In 1208, the regional papal legate launched a crusade against the Cathars that lasted decades, ending in a siege of the town of Béziers, where 20,000 people were massacred.

A period of inquisition followed, with pockets of Cathar sympathizers being systematically eliminated, and a last stand at the fortress of Montségur.

“We don’t know what happened to Esclarmonde,” Craney said. “But popular theory holds that, the night before the final massacre, some Cathar prefects escaped with a treasure. Some say that might include sacred Gnostic gospels, which challenge what the Bible tells us. This treasure has never been found.”

Craney said that, since the 13th century, the triple cross morphed into a double cross and has long been an icon of freedom.

“During World War II, the Cathar cross was a symbol of the French Resistance,” Craney said.

History has long been a passion of Craney’s, though he began his professional career in law.

“But most people don’t realize what practicing law is like,” Craney said. “So I attended Columbia School of Journalism.”

He ended up covering national politics, including the Iran-Contra scandal, but acknowledged that watching Washington politics was “sort of like sausage making” and pulled up stakes 15 years ago.

“I came out here and drove up PCH,” Craney said. “I hit Malibu and said, ‘I’m home.'”

The change in climate led to screenwriting and a prestigious Nicholl Fellowship in Screenwriting for his screenplay “Whisper the Wind,” about World War II Navajo code talkers.

“There was interest in producing it,” Craney said. “But then someone came up with another script about the same subject that had Nicholas Cage attached to it. That’s the script that got produced.”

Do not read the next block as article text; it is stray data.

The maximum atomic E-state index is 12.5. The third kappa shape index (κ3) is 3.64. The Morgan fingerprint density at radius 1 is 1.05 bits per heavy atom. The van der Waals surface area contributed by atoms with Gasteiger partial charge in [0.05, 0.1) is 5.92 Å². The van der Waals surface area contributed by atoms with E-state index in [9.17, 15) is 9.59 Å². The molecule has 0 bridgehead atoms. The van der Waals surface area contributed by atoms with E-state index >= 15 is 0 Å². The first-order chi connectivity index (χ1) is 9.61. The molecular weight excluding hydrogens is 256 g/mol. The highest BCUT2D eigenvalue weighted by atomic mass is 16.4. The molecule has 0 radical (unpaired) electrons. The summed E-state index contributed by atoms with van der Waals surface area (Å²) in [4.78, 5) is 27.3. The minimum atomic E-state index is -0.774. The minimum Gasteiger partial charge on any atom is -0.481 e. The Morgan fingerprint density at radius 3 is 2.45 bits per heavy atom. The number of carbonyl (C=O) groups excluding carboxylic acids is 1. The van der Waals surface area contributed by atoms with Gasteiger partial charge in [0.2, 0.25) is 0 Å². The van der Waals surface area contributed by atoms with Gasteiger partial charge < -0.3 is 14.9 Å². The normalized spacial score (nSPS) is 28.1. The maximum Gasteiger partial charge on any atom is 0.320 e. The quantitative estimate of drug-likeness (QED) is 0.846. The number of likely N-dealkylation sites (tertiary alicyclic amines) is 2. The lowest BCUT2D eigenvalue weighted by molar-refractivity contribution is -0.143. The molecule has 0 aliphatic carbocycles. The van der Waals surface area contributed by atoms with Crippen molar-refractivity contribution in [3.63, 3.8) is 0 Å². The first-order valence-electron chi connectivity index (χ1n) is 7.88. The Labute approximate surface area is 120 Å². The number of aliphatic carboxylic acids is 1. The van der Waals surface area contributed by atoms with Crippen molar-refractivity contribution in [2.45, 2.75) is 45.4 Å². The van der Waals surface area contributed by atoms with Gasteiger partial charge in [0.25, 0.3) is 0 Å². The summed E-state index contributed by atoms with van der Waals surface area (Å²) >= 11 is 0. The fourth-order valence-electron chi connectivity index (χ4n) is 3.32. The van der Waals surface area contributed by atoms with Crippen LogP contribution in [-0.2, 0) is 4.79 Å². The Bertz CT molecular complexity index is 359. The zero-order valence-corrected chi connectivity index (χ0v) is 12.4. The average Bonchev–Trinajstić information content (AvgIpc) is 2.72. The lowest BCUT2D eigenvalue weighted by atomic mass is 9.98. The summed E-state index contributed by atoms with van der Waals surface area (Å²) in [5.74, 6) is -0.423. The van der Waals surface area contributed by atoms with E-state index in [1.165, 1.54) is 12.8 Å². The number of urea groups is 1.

“The Fire and the Light” took 10 years to write, working off and on throughout the decade, and Craney considers it to be “two chances at the pie”-a novel and, eventually, a screenplay. He has already written a sequel to the novel, set about 50 years later in Scotland.

“There is a certain correlation between the church’s rigid dogma of medieval times and the religious extremism of today,” Craney said. “You see the seeds of it in the ‘end times’ philosophy of today.”

John Evans, proprietor of Diesel, A Bookstore, concurs.

“Books such as these-done thoughtfully, well-researched, well-written-allow us to gain the distance of history, to view the perennially conflicted relationships between power, faith, and individual experience,” Evans said. “Religion-rationalized acts of genocide are not religion-specific, whether pagan, Jewish, Christian, Muslim or other. It’s thanks to novels like this that we can keep these perspectives in mind. We need them.”

Does Craney see a possible correlation between the popular success of “The Da Vinci Code” and his own novel?

“From your mouth to God’s ear,” he replied.

“The Fire and the Light: A Novel of the Cathars and the Lost Teachings of Christ” can be found at Diesel, A Bookstore and Malibu Shaman, as well as through Amazon and major bookstores.

13StarsManager
13StarsManagerhttps://malibutimes.com
The Malibu Times is the first newspaper in Malibu, serving the community since 1946.